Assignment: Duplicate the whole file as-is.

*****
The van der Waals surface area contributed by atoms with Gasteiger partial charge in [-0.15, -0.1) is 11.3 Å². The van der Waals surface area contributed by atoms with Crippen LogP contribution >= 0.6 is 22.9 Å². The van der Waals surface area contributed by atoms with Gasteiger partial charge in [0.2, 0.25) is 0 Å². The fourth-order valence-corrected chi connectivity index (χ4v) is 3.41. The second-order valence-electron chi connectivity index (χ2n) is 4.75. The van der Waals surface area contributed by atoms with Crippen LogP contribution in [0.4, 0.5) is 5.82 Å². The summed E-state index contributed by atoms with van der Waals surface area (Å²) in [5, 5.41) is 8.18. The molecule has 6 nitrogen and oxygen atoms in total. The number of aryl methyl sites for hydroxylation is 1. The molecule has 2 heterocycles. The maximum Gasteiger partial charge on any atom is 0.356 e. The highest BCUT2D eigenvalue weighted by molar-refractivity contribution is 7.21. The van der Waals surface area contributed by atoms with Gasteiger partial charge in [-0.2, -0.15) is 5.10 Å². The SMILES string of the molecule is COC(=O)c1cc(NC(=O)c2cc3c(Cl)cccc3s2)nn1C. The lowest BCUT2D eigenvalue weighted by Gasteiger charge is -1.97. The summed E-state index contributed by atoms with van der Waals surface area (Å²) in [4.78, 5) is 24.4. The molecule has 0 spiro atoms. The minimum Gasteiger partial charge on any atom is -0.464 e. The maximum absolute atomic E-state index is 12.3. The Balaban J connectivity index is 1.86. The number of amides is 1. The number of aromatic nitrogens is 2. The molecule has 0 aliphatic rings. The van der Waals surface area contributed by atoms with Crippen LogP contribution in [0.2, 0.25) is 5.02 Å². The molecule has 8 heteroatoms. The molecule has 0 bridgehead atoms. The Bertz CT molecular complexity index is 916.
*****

The van der Waals surface area contributed by atoms with Gasteiger partial charge in [-0.15, -0.1) is 11.3 Å². The van der Waals surface area contributed by atoms with Crippen LogP contribution >= 0.6 is 22.9 Å². The van der Waals surface area contributed by atoms with Gasteiger partial charge in [0.2, 0.25) is 0 Å². The fourth-order valence-corrected chi connectivity index (χ4v) is 3.41. The second-order valence-electron chi connectivity index (χ2n) is 4.75. The van der Waals surface area contributed by atoms with Crippen LogP contribution in [0.4, 0.5) is 5.82 Å². The summed E-state index contributed by atoms with van der Waals surface area (Å²) in [5, 5.41) is 8.18. The molecule has 6 nitrogen and oxygen atoms in total. The number of aryl methyl sites for hydroxylation is 1. The molecule has 2 heterocycles. The maximum Gasteiger partial charge on any atom is 0.356 e. The highest BCUT2D eigenvalue weighted by molar-refractivity contribution is 7.21. The van der Waals surface area contributed by atoms with Gasteiger partial charge in [-0.2, -0.15) is 5.10 Å². The SMILES string of the molecule is COC(=O)c1cc(NC(=O)c2cc3c(Cl)cccc3s2)nn1C. The lowest BCUT2D eigenvalue weighted by Gasteiger charge is -1.97. The summed E-state index contributed by atoms with van der Waals surface area (Å²) in [4.78, 5) is 24.4. The molecule has 0 spiro atoms. The minimum Gasteiger partial charge on any atom is -0.464 e. The maximum absolute atomic E-state index is 12.3. The Balaban J connectivity index is 1.86. The number of amides is 1. The number of aromatic nitrogens is 2. The molecule has 0 aliphatic rings. The van der Waals surface area contributed by atoms with Crippen LogP contribution in [0.2, 0.25) is 5.02 Å². The molecule has 8 heteroatoms. The molecule has 0 bridgehead atoms. The Bertz CT molecular complexity index is 916.